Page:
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Sporty and Zeltschule – or why education is everything


From our Saddle Pads we are regularly left with colourful remnants of the very finest cloth loden - it hurts our souls to throw them away.

So, to make use of the leftovers, we designed the Sporty, a sweet tölting Talisman.

But who should sew the Sporties? In Germany, that's not so easy. And any cheap production was out of the question. For a lucky charm, we wanted something with a deeper meaning.

For many years now, I have privately supported the Munich based aid organisation Zeltschule e.V. and i follow their work with excitement. I like the association very much because I am so convinced by the logic of its aid concept. The unwavering optimism and pragmatic philanthropy of Jacqueline Flory and her Team warms my heart and encourages me.

And because I had noticed that they now run the so-called Women's Workshops, I had an idea...

But now I'll start again from the beginning and tell you a bit about the Zeltschule

In the Lebanese-Syrian border area, hundreds of thousands of Syrian refugee children and their families have been surviving in makeshift tent cities for up to 10 years. The Lebanese state only allows the refugees to exist on its soil, but provides no help in the form of any kind of organisation, food supply, water, electricity, medicine or schooling for the children. The places for the tents have to be rented.

In Syria itself, several million so-called internally displaced persons have been wandering homeless through their own country for years. There, too, the children are not being taught. School buildings were preferred targets of the bombardments in the Syrian war.

Under these circumstances, the generation that is supposed to rebuild their country after the war grows up illiterate and thus has no perspective for the future, and incidentally becomes easy victims for extremist groups.

That is why the association builds schools directly in the camps in Lebanon or in cellars and ruins in Syria using the simplest means and teaches the children there with the help of Syrian teachers who are also refugees and live in the camps. The lessons take place in three shifts so that all the children can be taught. I have heard that the children are so enthusiastic about the lessons that some even want to cheat their way into school more often during the day. Attendance control is therefore also important in the tent schools.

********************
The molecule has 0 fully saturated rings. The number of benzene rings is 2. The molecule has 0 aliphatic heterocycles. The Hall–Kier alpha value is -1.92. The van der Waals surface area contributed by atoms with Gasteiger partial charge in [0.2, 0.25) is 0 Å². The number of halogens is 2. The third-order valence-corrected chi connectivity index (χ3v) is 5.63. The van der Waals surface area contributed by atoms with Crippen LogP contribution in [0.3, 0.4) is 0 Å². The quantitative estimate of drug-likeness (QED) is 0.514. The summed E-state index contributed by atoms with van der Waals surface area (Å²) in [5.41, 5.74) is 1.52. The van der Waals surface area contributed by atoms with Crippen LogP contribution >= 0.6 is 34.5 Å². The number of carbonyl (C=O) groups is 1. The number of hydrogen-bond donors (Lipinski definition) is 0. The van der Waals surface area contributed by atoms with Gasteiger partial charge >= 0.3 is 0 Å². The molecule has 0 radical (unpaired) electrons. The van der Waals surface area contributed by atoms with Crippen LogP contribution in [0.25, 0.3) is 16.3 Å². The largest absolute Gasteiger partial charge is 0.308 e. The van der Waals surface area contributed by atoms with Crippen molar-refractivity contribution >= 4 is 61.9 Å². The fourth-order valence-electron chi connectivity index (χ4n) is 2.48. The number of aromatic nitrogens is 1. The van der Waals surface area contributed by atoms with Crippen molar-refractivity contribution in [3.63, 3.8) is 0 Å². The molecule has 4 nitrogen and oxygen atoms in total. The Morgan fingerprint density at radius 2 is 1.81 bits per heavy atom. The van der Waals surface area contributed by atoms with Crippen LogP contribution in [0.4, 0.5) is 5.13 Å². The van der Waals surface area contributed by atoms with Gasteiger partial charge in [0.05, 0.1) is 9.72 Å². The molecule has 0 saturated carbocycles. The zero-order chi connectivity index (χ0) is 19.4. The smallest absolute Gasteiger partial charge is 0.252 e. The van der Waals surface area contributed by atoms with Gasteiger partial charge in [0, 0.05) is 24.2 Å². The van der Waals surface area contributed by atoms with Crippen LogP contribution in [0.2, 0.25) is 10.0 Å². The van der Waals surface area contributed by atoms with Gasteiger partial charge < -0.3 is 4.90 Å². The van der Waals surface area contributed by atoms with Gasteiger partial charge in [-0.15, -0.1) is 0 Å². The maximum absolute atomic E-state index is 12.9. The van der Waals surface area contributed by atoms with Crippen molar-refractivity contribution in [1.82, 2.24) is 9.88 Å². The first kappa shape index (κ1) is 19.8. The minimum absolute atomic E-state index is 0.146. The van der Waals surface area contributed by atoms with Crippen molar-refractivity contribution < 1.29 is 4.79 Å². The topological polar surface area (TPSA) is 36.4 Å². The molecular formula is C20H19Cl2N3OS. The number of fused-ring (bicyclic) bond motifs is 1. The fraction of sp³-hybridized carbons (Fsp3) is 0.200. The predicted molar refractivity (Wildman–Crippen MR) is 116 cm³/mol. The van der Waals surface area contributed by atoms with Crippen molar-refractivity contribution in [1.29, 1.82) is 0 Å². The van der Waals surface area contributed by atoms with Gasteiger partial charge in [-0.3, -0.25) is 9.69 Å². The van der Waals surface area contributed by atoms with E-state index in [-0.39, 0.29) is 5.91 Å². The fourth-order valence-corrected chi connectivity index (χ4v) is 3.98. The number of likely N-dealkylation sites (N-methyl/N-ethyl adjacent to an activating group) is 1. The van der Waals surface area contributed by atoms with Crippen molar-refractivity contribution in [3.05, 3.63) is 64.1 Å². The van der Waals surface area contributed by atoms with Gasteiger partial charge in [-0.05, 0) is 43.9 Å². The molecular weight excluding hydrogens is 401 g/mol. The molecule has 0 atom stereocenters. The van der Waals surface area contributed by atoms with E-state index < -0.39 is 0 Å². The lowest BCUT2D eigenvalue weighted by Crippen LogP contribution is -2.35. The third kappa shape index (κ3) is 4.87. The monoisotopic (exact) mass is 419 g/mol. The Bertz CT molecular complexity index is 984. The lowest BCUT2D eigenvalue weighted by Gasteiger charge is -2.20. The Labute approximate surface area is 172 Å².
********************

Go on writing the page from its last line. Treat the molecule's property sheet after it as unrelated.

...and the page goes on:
The basis of the lessons is the Syrian curriculum. Five subjects are taught: Arabic, mathematics, English, science and music. Singing and dancing together helps the children overcome their traumas.

At the end of ninth grade, the children receive a valid school-leaving certificate. The children enjoy going to school and study so hard that they all graduate. The tent school is also committed to further education and has already been able to arrange apprenticeships or accommodation at Lebanese private universities. The education and empowerment of the children, but also that of their parents, creates prospects and is active peace work and terrorism prevention in one.

The tent school also offers literacy courses for women who have not yet attended schools in their home country and thus gain access to written information and active participation in society in the first place. Only through education and professional skills can the returnees rebuild a peaceful, stable and sustainable Syria.

In Lebanon, refugees are not allowed to earn money, which is why the families only have one way out to avoid starvation: they have to send their children to work, because child labour is a grey area that is not punished. So if the children are to go to school, the association has to provide the whole family with water, food, medicine, clothes and firewood.

In addition to the schools, the tent school runs the Women's Workshops directly in the camps. Here, the women learn and cultivate skills with which they can feed their families after returning to Syria. Many of the women are war widows and are neither culturally nor emotionally prepared to feed their families on their own.

The workshop prepares the women for a self-determined, independent life. With a lot of love, they make clothes for themselves and their children, but also create bags, scarves and other accessories, which the association brings back to Germany and sells in its online shop, so that the proceeds directly cover the material costs of the workshop.

There are already long waiting lists of women who would also like to join the workshop and learn the handicrafts.

Let's get back to the production of our Sporties:

They are sewn by Syrian women in the Women's Workshops! Besides financial support, this gives them a very concrete task and far-reaching perspective. I was told that the women are extremely proud of their first commercial order.

We commissioned the aid organization Zeltschule e.V with the production of our Sporties. We agreed on a unit price three times the German production price. We receive a normal invoice for this.

With the purchase of a Sporty you make a valuable contribution to the female empowerment of women on their hopeful way back home and to a dignified, self-determined life.

If you want to learn more about the work of the Tent School and the background of the refugee issue, and maybe also know how you can get involved in the aid, then you can read a lot of exciting things here. Hot tip: Jaqueline's podcast "Lage(r)bericht" is mega interesting and extremely encouraging!

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Sportsfreund Studios

The Sportsfreund Studios blog contains numerous tips on dealing with horses. From fitness training to the learning behaviour of horses - you can read it all here. The blog is written by Karolina Kardel from 360 Grad Pferd.

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